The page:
More Evidence Links Heart Surgery Device to Infections

Nancy Crotti

November 15, 2016

5 Min Read
More Evidence Links Heart Surgery Device to Infections

Heater-coolers made by LivaNova are seen as the source.

Nancy Crotti

Updated November 16, 2016

A study by Swiss researchers has confirmed suspicions of a link between heater-cooler devices (HCDs) and stubborn mycobacterial infections.

The study, published in the journal Infection Control & Hospital Epidemiology, linked the devices used during cardiac surgery in most hospitals worldwide to the invasive, slow-growing Mycobacterium chimaera. FDA confirmed at least 12 reported patient deaths.

"It is surprising that a global outbreak like this could go unnoticed for years. This dangerous infection has put many patients at risk all over the world," said Rami Sommerstein, MD, of Inselspital, Bern University Hospital in Switzerland, the lead author of the study.

"Now that we know HCDs are the source, individual action from the different players (healthcare institutions, manufacturers, etc.) is needed to contain the ongoing patient risk," Sommerstein said in a statement.

HCDs are stand-alone devices needed for heat exchange in heart-lung machines used in some 250,000 surgeries annually in the U.S., according to the Centers for Disease Control and Prevention. In response to an increasing number of infections, investigators looked into hospital water sources and found M. chimaera in HCD water circuits--specifically, in the LivaNova 3T HCD used in most hospitals around the world. They also found the bacteria in air samples during surgeries with LivaNova HCDs, suggesting transmission through air particles.

In an October alert, CDC said the 3T heater-cooler devices made by LivaNova might have been contaminated during manufacturing, which could put patients at risk for life-threatening infections. Recently completed laboratory tests by CDC and National Jewish Health show bacteria from the 3T heater-cooler devices match bacteria found in patients in several states. These results build on previous evidence from Europe that suggests the bacteria contaminated these devices during manufacturing in Germany.

LivaNova noted in a statement shared with Qmed that heater-cooler devices provide a critical role regulating patients' blood temperature during cardiac surgery, and that there are no reasonable alternatives to heater-cooler devices. "Without these devices, hospitals would be unable to perform many of the hundreds of thousands of heart surgeries needed by patients each year," the company said. "We are working with regulators, clinicians, and all relevant parties to resolve this important industry-wide issue."

FDA recently finalized its updated device reporting requirements for manufacturers. According to the guidance, manufacturers must submit three types of reports, each within a mandatory time frame from the day the manufacturer becomes aware of a device-related death or serious injury, or of a reportable malfunction.

Device-related deaths or serious injuries must be reported within 30 days, according to a report by the Regulatory Affairs Professional Society. Events that necessitate remedial action to prevent an "unreasonable risk of substantial harm to public health" or one that prompted an FDA written request must be submitted within five days.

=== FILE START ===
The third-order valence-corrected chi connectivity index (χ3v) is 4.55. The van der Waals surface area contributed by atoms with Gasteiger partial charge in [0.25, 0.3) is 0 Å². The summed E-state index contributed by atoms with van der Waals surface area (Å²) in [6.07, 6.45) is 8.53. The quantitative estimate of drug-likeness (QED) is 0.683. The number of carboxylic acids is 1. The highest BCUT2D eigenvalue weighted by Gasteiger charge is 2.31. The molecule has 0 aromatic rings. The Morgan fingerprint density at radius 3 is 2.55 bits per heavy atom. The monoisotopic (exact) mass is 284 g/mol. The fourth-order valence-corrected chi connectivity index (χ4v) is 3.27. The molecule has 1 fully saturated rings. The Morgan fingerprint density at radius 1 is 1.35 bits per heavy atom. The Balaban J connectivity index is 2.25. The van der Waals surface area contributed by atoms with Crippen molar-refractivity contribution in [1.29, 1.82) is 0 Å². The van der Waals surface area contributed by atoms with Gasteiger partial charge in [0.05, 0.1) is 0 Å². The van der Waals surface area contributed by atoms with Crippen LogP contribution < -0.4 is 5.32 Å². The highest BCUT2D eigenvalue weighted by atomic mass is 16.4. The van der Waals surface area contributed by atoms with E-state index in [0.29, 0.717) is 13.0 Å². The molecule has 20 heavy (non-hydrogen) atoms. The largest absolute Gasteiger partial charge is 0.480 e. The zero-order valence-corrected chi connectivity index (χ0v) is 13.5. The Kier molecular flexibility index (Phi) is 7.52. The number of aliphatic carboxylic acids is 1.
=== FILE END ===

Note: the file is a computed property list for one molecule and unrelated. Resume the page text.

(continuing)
The lack of timely tracking of infections echoes problems outlined in duodenoscope litigation. Medtronic also failed to report to FDA more than 1000 adverse events related to its Infuse bone graft device between 2006 and 2008, according to an April 2016 report in the Star Tribune of Minneapolis.

A hospital in York, PA, reported last year that four of the eight patients who were infected with the nontuberculous mycobacterium strain during heart surgeries that occurred between October 1, 2011 to July 24, 2015 died.

An FDA spokeswoman said in an email that the agency had received 339 reports related to infections and contaminations associated with heater-coolers from January 2010 and August 2016. Of those, 298 were were associated with LivaNova's 3T heater-cooler. Multiple reports may be submitted for the same event, making it difficult to determine actual numbers of events.

The agency also said that in that same time period, it had received reports of at least 79 patient infections worldwide associated with the LivaNova devices, including reports of 12 deaths. Again, reports may be duplicated or may refer to clusters of patients.

Symptoms of M. chimaera infection can take months to develop, making timely reporting even more problematic.

A class action lawsuit filed earlier this year against LivaNova claims that thousands of patients were exposed to a potentially fatal infection through an open-heart surgery device.

The researchers made the following recommendations for hospitals, health systems, and public health authorities:

  • Ensure strict separation of contaminated HCDs from air of critical medical areas;

  • Educate clinicians on the risks for and dangers associated with M. chimaera;

  • Screen patients who have had open heart surgery, heart transplantation or those who were exposed to ventricular assist devices and demonstrate prolonged and unexplained fevers.

"The most important action a hospital can take is to remove contaminated HCDs from the operating room and other critical areas," Sommerstein said. "That is the only way to ensure that patients are protected from this infection moving forward."

Nancy Crotti is a contributor to Qmed.

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About the Author(s)

Nancy Crotti

Nancy Crotti is a frequent contributor to MD+DI. Reach her at [email protected].

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